Structure and dynamics of influenza M2 proton channels from solid-state NMR
Author(s)Mandala, Venkata Shiva.
Massachusetts Institute of Technology. Department of Chemistry.
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The A and B strains of influenza virus places a substantial burden on health, causing around 30 million illnesses, several hundred thousand hospitalizations, and a few tens of thousands of deaths every year in the United States alone. Developing novel antiviral and vaccines against influenza requires understanding the proteins employed by these infectious virions. The matrix-2 protein (M2) is an essential viral protein that conducts protons in the endosomes of infected host cells and induces membrane curvature to facilitate virus budding. M2's proton channel activity is encapsulated by a transmembrane domain (TM) that is targeted by the FDA-approved antiviral drugs amantadine and rimantadine to inhibit viral replication. Proton conduction by M2's TM is mediated by a His-xxx-Trp motif conserved in the otherwise disparate M2 from influenza A (AM2) and influenza B (BM2) strains.The histidine selects for protons and activates the channel at low pH, while the tryptophan is responsible for gating and unidirectional conduction from the N-terminus (outside) to the C-terminus (inside). M2 conducts protons across lipid bilayers at a moderate rate of ca. 10-1000 s⁻¹. AM2 is well characterized and several high-resolution structures in a variety of membrane and membrane-mimetic environments are available, yet the mechanism of gating and the rate-limiting step of proton conduction are unknown. A gating-deficient mutant was utilized to determine that asymmetric conduction in AM2 is due to tryptophan blocking activation of histidine from the C-terminal side under low pH. Further, in phospholipid bilayers, AM2 shows two discrete conformations that interconvert on the proton conduction timescale, providing the first experimental evidence for a transporter-like mechanism.In contrast to AM2, BM2 is relatively poorly studied and no high-resolution structures in membranes is available. BM2 shares little sequence homology with AM2, is not inhibited by the antiviral drugs targeting influenza, and conducts protons faster but more bidirectionally than AM2. The first high-resolution structures of membrane-embedded BM2 in the closed and open states are reported. In contrast to the transporter-like motion of AM2, BM2 undergoes a subtler channel-like scissor opening motion, that allows for more efficient proton conduction at the expense of some bidirectional current.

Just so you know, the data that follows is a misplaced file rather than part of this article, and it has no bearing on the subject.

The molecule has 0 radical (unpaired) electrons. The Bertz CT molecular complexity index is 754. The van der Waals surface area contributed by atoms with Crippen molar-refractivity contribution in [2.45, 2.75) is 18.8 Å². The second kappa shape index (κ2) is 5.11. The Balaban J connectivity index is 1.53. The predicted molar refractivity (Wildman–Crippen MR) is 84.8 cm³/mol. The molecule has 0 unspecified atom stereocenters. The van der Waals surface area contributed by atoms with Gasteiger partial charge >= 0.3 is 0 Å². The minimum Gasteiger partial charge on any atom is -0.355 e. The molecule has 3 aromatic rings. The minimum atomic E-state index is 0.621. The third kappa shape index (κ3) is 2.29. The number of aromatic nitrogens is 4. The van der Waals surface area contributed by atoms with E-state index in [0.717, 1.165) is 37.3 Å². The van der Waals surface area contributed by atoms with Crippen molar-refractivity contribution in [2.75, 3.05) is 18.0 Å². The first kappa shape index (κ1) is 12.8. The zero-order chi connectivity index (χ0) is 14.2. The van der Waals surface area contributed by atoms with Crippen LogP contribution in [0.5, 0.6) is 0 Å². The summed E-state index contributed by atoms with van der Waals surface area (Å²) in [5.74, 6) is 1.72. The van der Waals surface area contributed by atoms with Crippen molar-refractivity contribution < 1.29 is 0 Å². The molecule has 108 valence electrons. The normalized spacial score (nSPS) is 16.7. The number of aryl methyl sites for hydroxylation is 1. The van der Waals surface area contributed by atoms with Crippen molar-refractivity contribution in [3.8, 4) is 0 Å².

Thesis: Ph. D., Massachusetts Institute of Technology, Department of Chemistry, February, 2021Cataloged from the official PDF of thesis.Includes bibliographical references.
DepartmentMassachusetts Institute of Technology. Department of Chemistry
Massachusetts Institute of Technology